Pact leaves winners and losers, but its overall impact is more complex than the trade balance suggests
Trucks lining up to cross to the U.S. near Tijuana, Mexico on Wednesday. Photo: Guillermo Arias/Agence France-Presse/Getty Images
For all of the debate sparked by the North American Free Trade Agreement, most economists say its concrete impact on the U.S. economy has been modest—a small gain in growth and efficiency, and a small loss in jobs and lower wages for certain factory workers.
But as with most free-trade agreements, the gains over 23 years have been diffuse and the pains more concentrated, helping stoke the intense political backlash that powered Donald Trump’s presidential campaign, and now his White House move to rip up the agreement.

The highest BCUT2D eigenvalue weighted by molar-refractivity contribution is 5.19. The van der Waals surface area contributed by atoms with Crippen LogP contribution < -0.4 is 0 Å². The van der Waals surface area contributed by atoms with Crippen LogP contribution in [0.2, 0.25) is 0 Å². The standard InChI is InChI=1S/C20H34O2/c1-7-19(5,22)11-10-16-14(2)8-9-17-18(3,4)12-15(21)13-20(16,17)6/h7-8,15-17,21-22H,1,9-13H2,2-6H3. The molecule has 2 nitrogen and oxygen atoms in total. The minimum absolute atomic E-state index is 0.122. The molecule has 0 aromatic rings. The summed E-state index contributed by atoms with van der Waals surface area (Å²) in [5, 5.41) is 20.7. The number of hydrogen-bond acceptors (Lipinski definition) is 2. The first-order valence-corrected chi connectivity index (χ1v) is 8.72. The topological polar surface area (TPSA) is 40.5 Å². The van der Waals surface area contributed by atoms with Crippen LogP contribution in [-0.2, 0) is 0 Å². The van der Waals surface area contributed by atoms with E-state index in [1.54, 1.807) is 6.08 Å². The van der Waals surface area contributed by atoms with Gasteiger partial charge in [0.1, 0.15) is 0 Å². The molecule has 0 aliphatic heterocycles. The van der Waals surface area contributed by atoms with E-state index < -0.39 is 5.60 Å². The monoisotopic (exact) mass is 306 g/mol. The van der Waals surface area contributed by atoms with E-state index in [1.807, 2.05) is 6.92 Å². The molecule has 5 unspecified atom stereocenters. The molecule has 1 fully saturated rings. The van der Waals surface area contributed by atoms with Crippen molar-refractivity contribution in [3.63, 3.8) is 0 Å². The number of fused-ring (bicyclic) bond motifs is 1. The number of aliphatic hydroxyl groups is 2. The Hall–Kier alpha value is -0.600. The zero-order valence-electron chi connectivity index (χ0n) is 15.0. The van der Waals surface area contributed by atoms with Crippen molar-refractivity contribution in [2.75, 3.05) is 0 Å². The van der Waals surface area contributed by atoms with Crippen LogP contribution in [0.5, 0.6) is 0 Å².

“Nafta produced large changes in trade volumes, tiny efficiency gains overall, and some very significant impacts on adversely affected communities,” Harvard economist Dani Rodrik said on his blog this week. Mr. Trump exaggerated the pact’s cost on manufacturing jobs, he said, but was “able to capitalize on the very real losses…in certain parts of the country in a way that Democrats were unable to…”